Lync Online: PowerPoint Sharing Feature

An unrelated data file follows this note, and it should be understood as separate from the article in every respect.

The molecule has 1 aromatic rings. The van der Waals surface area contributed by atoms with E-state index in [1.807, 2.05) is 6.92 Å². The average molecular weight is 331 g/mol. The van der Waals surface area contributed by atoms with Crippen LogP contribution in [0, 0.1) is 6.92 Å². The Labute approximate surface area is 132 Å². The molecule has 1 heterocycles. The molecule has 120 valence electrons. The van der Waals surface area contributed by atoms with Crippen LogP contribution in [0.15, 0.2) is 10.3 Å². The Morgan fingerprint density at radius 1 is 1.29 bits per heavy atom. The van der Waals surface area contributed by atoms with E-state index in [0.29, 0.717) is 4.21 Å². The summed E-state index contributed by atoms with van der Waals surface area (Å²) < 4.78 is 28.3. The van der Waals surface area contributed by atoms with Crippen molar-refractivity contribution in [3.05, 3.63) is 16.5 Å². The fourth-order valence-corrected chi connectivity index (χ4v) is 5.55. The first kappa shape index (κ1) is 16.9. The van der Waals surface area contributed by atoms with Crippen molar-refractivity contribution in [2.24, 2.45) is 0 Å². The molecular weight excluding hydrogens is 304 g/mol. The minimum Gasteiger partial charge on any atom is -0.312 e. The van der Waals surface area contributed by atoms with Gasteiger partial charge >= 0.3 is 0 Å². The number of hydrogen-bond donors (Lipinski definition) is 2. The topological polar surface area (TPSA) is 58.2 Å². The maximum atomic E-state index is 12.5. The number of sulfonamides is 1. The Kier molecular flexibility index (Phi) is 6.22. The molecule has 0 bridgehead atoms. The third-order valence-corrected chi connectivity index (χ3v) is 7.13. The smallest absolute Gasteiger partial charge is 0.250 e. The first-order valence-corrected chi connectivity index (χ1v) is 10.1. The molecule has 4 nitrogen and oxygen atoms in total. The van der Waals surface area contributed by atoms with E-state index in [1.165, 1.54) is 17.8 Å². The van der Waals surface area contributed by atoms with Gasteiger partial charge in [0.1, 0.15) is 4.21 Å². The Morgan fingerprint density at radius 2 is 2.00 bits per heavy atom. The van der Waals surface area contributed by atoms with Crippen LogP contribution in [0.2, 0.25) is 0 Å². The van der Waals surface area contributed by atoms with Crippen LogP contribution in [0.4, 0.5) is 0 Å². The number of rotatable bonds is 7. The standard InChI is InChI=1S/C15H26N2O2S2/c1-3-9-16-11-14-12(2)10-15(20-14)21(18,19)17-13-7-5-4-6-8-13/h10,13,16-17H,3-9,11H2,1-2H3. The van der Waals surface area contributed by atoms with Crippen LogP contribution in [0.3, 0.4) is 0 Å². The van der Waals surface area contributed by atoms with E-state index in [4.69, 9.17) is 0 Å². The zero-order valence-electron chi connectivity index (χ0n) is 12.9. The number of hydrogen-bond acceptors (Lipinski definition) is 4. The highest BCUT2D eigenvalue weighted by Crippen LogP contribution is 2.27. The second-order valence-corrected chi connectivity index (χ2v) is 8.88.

Using Lync and PowerPoint, an Office 365 user can give PowerPoint presentations, record them, and work collaboratively on PowerPoint slides during a Lync Meeting with as many as 249 other people. This article describes how to use this feature.   Author : Alexandra Lise Publication date : November 6, 2012 Product version : Lync Online   Lync’s sharing feature gives Office 365 users a way to share PowerPoint presentations with colleagues in different locations. Users can present information from slides or take advantage of Lync’s collaboration features and work together on a presentation to be delivered later. Collaboration features enable users to give control to other users while the annotation tools help groups focus on certain parts of a presentation. Sharing sessions can be done ad hoc or during a scheduled Lync Meeting. Getting Started To help Lync Online users set up a sharing session , point them to the following topics:   Set up a Lync Meeting — explains how to schedule an online meeting by using Outlook or Lync Web Scheduler . TIP: To be able to set up Lync Meetings users must be enabled for dial-in conferencing. For details, see Configure Dial-in Conferencing .   Start an impromptu Lync Meeting — explains how to invite one person or a group of people to join a Lync IM conversation and add audio and/or video. Presenting and Recording To give a presentation 1. In a meeting or conversation window, pause on the presentation (monitor) icon, and then click PowerPoint . Figure 1. Selecting PowerPoint in the meeting window. 2. Options: To move the slides, use either the arrows at the bottom of the meeting window or click Thumbnails , and then click the slide you want to show To see your presenter notes, click Notes . To use the laser pointer, highlights, shapes, the eraser, pen, text changer, and other annotation tools, on the upper-right side of the slide, click the Annotations button — then click the type of annotation you want to use. Note : annotating doesn’t change the actual file, although, if you want to, you can save an annotated copy. To prevent someone from skipping ahead or using annotations, in the meeting window, click More Options , click Lync Meeting Options , and then select the permissions level for the participant(s). To record a presentation 1. In the meeting or conversation window, click More Options , and then click Start Recording Figure 2. Figure 2. Starting recording. 2. (Optional) Use the controls at the bottom of the window to pause and resume recording. 3. When finished, click the Stop Recording button. Lync automatically saves the recording in a format that plays in Windows Media Player and Zune. Figure 3. Stopped recording notification. To manage a presentation To prevent people from downloading the presentation, during a sharing session, hover over presentation (monitor) icon, click the Manage Presentable Content button, and then click the Permissions menu and the appropriate option. To prevent people from annotating or skipping ahead, in the meeting window, click Meeting Options , click Lync Meeting options , and then select the appropriate permissions. To save someone else’s presentation or an annotated copy, during a sharing session, pause on the presentation (monitor) icon, click the Manage Presentable Content button, click More , and then select the saving option. To edit a presentation together To give control to another person, click Give Control on the sharing bar at the top of your meeting window. Then either click an individual attendee or click Give Control Automatically to grant control to anyone who requests it during the sharing session. To take back control at any time click the Give Control again, then click either the name of the person who has control or Give Control Automatically if it’s selected. Lync’s sharing and collaboration tools, combined with PowerPoint’s ability to organize and feature important information, give Office 365 users an effective way to present information to remote users in large and small audiences, It also enables users to work with colleagues— in scheduled or impromptu sessions— to develop, refine and style presentation content. Additional Resources To learn more, check out the following articles: Lync 2013 for Office 365 Sharing and Collaboration Quick Reference Record and Playback a Lync Meeting Introduction to the Lync Meeting Window   Keywords : Lync Meeting, PowerPoint, present, annotations